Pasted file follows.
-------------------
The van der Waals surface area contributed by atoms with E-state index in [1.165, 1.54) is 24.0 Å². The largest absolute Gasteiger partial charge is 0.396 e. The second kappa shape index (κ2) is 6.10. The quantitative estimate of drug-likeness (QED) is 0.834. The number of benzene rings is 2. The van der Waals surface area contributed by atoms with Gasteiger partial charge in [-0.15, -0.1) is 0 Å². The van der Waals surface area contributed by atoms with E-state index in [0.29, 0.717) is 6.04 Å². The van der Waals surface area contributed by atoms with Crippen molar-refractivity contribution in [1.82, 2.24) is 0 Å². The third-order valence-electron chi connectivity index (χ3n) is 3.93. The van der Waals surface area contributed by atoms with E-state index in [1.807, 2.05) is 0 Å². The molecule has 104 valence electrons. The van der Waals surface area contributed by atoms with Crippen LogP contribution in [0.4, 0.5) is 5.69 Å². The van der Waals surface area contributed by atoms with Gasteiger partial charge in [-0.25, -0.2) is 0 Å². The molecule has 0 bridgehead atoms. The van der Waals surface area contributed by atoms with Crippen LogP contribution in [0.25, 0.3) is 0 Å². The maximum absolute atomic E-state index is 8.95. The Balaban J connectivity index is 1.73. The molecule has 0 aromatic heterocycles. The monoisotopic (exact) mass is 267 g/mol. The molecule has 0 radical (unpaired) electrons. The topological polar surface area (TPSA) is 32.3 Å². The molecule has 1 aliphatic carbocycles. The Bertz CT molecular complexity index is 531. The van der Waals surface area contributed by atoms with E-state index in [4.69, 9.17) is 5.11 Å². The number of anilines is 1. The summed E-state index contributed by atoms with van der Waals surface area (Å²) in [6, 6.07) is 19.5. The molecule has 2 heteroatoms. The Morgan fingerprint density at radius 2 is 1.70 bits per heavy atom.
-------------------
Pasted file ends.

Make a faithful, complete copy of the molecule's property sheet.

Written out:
The van der Waals surface area contributed by atoms with E-state index in [1.165, 1.54) is 24.0 Å². The largest absolute Gasteiger partial charge is 0.396 e. The second kappa shape index (κ2) is 6.10. The quantitative estimate of drug-likeness (QED) is 0.834. The number of benzene rings is 2. The van der Waals surface area contributed by atoms with Gasteiger partial charge in [-0.15, -0.1) is 0 Å². The van der Waals surface area contributed by atoms with E-state index in [0.29, 0.717) is 6.04 Å². The van der Waals surface area contributed by atoms with Crippen molar-refractivity contribution in [1.82, 2.24) is 0 Å². The third-order valence-electron chi connectivity index (χ3n) is 3.93. The van der Waals surface area contributed by atoms with E-state index in [1.807, 2.05) is 0 Å². The molecule has 104 valence electrons. The van der Waals surface area contributed by atoms with Crippen LogP contribution in [0.4, 0.5) is 5.69 Å². The van der Waals surface area contributed by atoms with Gasteiger partial charge in [-0.25, -0.2) is 0 Å². The molecule has 0 bridgehead atoms. The van der Waals surface area contributed by atoms with Crippen LogP contribution in [0.25, 0.3) is 0 Å². The maximum absolute atomic E-state index is 8.95. The Balaban J connectivity index is 1.73. The molecule has 0 aromatic heterocycles. The monoisotopic (exact) mass is 267 g/mol. The molecule has 0 radical (unpaired) electrons. The topological polar surface area (TPSA) is 32.3 Å². The molecule has 1 aliphatic carbocycles. The Bertz CT molecular complexity index is 531. The van der Waals surface area contributed by atoms with E-state index in [4.69, 9.17) is 5.11 Å². The number of anilines is 1. The summed E-state index contributed by atoms with van der Waals surface area (Å²) in [6, 6.07) is 19.5. The molecule has 2 heteroatoms. The Morgan fingerprint density at radius 2 is 1.70 bits per heavy atom.